This is a Quora answer that I wrote three years ago, to a question about wave-particle duality, the effects of observation on the system being observed, and Einstein's views.

I prefer not to think of quantum physics too much in terms of this wave-particle duality business, because it hides something far more fundamental. Namely that at the quantum level, physics is not characterized by numbers, but rather, by non-commuting quantities, which Dirac called *q*-numbers.

This has numerous consequences, not the least of which is that because of the rules of arithmetic that apply to these quantities, not all of them can be simultaneously number-valued. In short, when you observe, say, the momentum of an electron (that is to say, you set up an experiment in which the electron’s momentum interacts with a classical apparatus, forcing the momentum to be in a so-called eigenstate, i.e., be number-valued) its position cannot be number-valued: this electron at this time has no classical position. This is important to emphasize: it is not the limitations of our instrumentation or our inability to measure something. You cannot measure what does not exist.

This is why it is fundamentally wrong to say that measuring the electron’s momentum, say, affects its position and introduces an uncertainty. This was, of course, Heisenberg’s view but we have come a long way since Heisenberg. Quantum reality is something much more profound: in an experimental configuration in which the electron’s momentum interacts with a classical apparatus, the electron has no classical position at all.

So what does it have instead? This electron would have a position characterized by a *q*-number. The *q*-number does not tell you what the position is; but it can tell you what the probabilities are of measuring specific values of position, that is, the probability of finding the electron in different places.

And when you look at the governing equation of these probabilities, it will typically be a wave equation. This wave equation tells you the probability that, given prior measurements (e..g, that prior measurement of the electron’s momentum) how the probability of finding the electron evolves from place to place and from time to time. But if there is, in fact, a measuring apparatus that interacts with the electron’s position at some point in space and time, that will constrain the position of the electron to be number-valued then and there. So it will be observed, as always, as a point-like particle with a definite position even though at no other time did it have a classically defined position.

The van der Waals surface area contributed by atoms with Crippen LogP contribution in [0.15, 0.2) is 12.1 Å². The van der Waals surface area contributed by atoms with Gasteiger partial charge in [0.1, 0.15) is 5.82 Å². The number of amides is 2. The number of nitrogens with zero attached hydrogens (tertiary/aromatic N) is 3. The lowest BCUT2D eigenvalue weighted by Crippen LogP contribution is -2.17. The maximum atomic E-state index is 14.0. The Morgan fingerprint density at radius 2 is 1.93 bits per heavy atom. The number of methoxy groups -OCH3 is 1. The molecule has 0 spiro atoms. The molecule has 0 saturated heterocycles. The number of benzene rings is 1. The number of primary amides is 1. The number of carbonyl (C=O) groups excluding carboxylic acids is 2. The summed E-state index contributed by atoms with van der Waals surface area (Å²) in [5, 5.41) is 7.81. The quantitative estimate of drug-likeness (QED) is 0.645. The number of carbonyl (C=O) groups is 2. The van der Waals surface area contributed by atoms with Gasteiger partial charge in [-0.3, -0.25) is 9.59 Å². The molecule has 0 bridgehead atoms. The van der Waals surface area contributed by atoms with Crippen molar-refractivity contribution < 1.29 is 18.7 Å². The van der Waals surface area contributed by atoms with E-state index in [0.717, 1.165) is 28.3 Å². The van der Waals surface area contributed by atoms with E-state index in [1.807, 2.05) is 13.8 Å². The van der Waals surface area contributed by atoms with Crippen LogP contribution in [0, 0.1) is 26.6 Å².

There is, by the way, a fairly revealing classical analogy to all this. Never mind position and momentum. Think instead about an ordinary sound and two of its properties: the time when it is heard and its frequency. When a sound is a perfect sine wave, its duration is infinite, so the time when it is heard is ill-defined. Conversely, think of a momentary sound like a gunshot. Its timing is very well defined but in the frequency domain, that loud pop is a combination of a myriad frequencies; there is no well-defined pitch. The two quantities are related to each other by a so-called Fourier transform, just like the position and momentum of an elementary particle are related to each other by a Fourier transform. So when one of the two has a well-defined classical value (i.e., it is represented by a so-called Dirac delta function) the other would be a sine wave of sorts.

Einstein’s views… Einstein mostly objected to the idea that quantum physics is about probabilities, as he believed firmly that physical reality exists independent of our ability to observe it. I think that if he lived longer and had been given a chance to become familiar with quantum field theory, especially its modern formulations, he would have welcomed it. In particular, he would have liked the idea that in a typical quantum field theory calculation, there are no probabilities. Everything is exact, including conservation laws that are exactly satisfied, or the calculation of various cross-sections that an interaction can have. This would have made it a lot clearer that probabilities enter the scene when we introduce the fiction of a classical measuring apparatus, manifested in the form of “external legs” of a Feynman diagram, for instance. Alas, Einstein died 62 years ago, when QFT was still in its infancy, and its spectacular successes (in particular, the foundational role it plays in the Standard Model of particle physics) were still many years, even decades away.